Use this URL to cite or link to this record in EThOS: http://ethos.bl.uk/OrderDetails.do?uin=uk.bl.ethos.689541
Title: Neurobiological mechanisms of affective touch and their role in depression
Author: Trotter, Paula Diane
Awarding Body: University of Manchester
Current Institution: University of Manchester
Date of Award: 2011
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Abstract:
The aim of this investigation was to determine whether i) affective touch has a role in mediating beneficial social influences on resilience to depression and ii) whether affective touch acts through specific skin CT afferents to enhance central serotonin function. To develop and validate the Touch Experiences and Attitudes Questionnaire (TEAQ), 117 items about experiences and attitudes to touch were completed online by 618 participants. Principal components analysis reduced this to 57 items and 6 factors. Three factors concerned touch experienced; in social situations (CST), in intimate relationships (CIT) and during childhood (ChT) and 3 factors concerned attitude to touch; in intimate relationships (AIT), with unfamiliar people (AUT) and in Skin Care (ASkC). The shortened TEAQ was completed by a second sample of 704 participants. Confirmatory factor analysis found the 6 factor structure to be a good fit of the data, suggesting the TEAQ to be valid and reliable. Participants completed some demographic questions and some questionnaires to determine their current psychiatric symptoms, social circumstances, recent life events, childhood adversity and personality alongside the TEAQ. Currently depressed participants had lower touch scores for all factors compared to healthy controls. Remitted depressed participants had significantly lower touch scores on all factors except CST, ASkC and AIT compared to healthy controls. A multiple regression analysis found neuroticism, satisfaction with social support, recent life events, CIT and childhood adversity (CHA) to be predictive of depression, whereas extraversion, number of social supports, ChT and CST, did not significantly predict depression score. Logistic regression analysis found ChT, CHA and neuroticism to predict vulnerability to depression, but not AIT or AUT. It was concluded that CIT was the most important aspect of affective touch for promoting resilience to depression. The CNS effects of pleasant and unpleasant touch were investigated using fMRI in healthy female volunteers. It has been hypothesised that a novel class of CT afferent fibres in hairy skin encodes affective touch. Therefore, CNS responses to pleasant stroking of the forearm with stroking of the fingers were compared. No differential CNS effects of forearm stroking over finger stroking were seen. Indeed, more brain regions were activated by pleasant brush stroking of the fingers which lack CT afferents. Pleasant brush responses in left inferior frontal gyrus were attenuated by tryptophan depletion. However, the midbrain raphe was activated by unpleasant brush stroking and de-activated by pleasant and this effect was abolished by tryptophan depletion. This study found little evidence that CT afferents in hairy skin have a specific role in affective touch and serotonin cells of the raphe appear engaged by unpleasant stimuli rather than pleasant. In conclusion, the results of the questionnaire study indicated touch (hugs, kisses, stroking) in intimate relationships may promote resilience to depression whereas touch with other social contacts does not, suggesting type of affective touch to be important. It is suggested that future studies of the role of current social support and of early adversity in depression should include assessments of the correlated dimension of affective touch. The fMRI study found little evidence for a specific peripheral touch receptor encoding pleasant affective touch. The median raphe nucleus was inhibited by pleasant touch and this is in keeping with the idea that that aversive stimuli activate serotonin projections to the forebrain but not that this is strengthened by affective touch. Further investigation is required to identify CNS mechanisms of affective touch.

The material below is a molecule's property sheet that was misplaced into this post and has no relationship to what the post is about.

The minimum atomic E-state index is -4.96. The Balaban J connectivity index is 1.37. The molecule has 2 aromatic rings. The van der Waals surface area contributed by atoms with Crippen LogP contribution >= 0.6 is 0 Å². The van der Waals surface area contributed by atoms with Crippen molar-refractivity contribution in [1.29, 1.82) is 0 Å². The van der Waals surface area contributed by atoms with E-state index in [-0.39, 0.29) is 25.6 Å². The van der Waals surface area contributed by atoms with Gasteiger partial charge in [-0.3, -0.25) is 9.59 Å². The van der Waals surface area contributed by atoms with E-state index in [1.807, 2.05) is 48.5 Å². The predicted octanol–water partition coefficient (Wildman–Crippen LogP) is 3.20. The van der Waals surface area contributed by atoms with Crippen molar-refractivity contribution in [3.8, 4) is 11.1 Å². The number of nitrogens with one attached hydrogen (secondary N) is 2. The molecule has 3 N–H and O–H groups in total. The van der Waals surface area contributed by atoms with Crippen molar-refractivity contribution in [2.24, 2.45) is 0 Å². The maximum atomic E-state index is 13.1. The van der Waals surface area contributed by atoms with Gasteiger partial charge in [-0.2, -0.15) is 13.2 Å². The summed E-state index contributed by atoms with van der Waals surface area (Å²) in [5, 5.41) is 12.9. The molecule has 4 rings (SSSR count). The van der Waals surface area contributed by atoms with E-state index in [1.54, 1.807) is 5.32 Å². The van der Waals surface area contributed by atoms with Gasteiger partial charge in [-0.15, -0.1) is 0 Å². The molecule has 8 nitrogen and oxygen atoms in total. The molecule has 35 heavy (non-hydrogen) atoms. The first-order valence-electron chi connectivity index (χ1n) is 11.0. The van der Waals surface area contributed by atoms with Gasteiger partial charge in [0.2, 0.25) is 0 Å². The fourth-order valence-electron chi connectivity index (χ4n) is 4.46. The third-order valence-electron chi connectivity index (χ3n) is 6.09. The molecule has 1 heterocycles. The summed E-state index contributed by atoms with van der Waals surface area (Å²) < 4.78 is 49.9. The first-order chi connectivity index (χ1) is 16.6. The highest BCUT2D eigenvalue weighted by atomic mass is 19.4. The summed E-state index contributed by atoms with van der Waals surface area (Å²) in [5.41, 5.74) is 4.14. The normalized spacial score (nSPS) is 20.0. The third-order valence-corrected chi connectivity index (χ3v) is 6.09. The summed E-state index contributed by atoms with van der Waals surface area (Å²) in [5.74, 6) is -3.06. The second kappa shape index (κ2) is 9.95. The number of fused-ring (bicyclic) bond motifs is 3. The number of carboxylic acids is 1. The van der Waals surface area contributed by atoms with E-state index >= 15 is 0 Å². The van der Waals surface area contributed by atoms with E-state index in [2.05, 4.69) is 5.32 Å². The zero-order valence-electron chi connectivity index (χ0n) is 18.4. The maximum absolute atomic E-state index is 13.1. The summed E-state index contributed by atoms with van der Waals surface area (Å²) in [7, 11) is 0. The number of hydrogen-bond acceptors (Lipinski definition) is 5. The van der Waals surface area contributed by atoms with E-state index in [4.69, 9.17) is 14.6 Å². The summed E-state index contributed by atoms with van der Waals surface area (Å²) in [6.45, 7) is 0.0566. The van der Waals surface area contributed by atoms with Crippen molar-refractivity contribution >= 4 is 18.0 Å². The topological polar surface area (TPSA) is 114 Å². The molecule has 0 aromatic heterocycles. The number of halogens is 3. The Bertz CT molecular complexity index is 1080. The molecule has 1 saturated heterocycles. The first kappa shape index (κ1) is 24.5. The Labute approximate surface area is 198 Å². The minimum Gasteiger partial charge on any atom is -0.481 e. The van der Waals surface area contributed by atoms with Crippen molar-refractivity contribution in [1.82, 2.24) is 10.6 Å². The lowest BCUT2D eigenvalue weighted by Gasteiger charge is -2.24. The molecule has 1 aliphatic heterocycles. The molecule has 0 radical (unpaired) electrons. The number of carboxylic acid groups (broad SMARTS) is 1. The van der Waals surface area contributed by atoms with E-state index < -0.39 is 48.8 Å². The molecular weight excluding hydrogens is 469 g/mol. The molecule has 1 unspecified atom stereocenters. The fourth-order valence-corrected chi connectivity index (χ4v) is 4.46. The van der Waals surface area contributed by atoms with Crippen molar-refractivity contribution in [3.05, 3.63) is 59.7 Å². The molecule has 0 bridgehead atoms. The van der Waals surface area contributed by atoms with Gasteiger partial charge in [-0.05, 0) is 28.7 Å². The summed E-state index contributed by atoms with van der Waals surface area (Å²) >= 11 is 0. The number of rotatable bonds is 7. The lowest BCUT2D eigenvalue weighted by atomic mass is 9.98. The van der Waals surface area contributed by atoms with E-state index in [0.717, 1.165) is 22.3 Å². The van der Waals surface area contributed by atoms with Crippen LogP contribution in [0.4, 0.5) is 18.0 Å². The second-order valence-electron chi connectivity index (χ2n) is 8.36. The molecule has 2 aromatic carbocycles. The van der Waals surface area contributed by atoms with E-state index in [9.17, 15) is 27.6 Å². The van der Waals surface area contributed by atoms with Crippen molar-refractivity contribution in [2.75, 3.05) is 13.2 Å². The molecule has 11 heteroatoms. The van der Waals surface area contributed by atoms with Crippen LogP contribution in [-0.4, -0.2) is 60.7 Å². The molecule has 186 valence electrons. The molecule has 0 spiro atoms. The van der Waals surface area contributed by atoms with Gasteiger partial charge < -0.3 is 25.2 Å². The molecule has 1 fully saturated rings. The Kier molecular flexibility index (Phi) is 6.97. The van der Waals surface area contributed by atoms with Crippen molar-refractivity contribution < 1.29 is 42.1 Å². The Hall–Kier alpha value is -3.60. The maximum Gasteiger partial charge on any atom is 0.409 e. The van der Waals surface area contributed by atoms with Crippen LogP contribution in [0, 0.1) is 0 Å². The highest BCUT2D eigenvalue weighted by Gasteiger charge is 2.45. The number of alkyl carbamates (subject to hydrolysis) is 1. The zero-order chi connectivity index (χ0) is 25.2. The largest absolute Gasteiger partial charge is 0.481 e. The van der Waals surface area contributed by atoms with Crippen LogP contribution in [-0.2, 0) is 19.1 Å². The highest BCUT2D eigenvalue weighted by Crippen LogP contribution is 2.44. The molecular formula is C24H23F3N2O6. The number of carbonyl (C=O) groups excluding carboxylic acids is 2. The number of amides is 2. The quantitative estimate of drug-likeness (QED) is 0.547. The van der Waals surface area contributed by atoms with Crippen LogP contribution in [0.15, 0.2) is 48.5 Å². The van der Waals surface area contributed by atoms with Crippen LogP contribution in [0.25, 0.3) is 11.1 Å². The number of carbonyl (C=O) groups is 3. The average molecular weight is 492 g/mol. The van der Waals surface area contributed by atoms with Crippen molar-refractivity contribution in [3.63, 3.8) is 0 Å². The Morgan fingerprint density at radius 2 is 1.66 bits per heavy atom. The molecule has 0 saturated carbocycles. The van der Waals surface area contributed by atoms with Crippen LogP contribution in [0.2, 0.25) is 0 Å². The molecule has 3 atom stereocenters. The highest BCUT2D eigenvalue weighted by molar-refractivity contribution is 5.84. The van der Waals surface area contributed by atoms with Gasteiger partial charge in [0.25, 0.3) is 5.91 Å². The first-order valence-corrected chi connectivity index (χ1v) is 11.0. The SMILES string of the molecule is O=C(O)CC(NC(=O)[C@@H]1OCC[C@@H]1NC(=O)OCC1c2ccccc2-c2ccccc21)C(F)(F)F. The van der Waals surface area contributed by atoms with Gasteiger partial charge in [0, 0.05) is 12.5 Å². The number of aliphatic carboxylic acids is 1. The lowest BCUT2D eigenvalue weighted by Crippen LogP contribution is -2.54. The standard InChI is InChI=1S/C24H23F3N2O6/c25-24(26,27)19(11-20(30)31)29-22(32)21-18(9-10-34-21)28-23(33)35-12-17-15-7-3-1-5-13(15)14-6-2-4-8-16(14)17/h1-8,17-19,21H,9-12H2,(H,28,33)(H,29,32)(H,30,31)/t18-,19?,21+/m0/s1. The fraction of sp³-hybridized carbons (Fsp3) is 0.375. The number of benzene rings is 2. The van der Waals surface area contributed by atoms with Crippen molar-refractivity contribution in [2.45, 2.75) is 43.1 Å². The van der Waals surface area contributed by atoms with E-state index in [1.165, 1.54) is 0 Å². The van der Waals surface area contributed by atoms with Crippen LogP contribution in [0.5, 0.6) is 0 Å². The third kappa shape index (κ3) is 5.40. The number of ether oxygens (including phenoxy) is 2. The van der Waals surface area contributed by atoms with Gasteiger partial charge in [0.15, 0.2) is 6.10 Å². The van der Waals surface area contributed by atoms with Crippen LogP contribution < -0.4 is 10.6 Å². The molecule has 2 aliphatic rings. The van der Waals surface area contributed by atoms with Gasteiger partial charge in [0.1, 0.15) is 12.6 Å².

Supervisor: Deakin, Bill Sponsor: Biotechnology and Biological Sciences Research Council (BBSRC) ; Unilever
Qualification Name: Thesis (Ph.D.) Qualification Level: Doctoral
EThOS ID: uk.bl.ethos.689541  DOI: Not available
Keywords: affective touch ; tryptophan depletion ; serotonin ; depression ; social support ; fMRI
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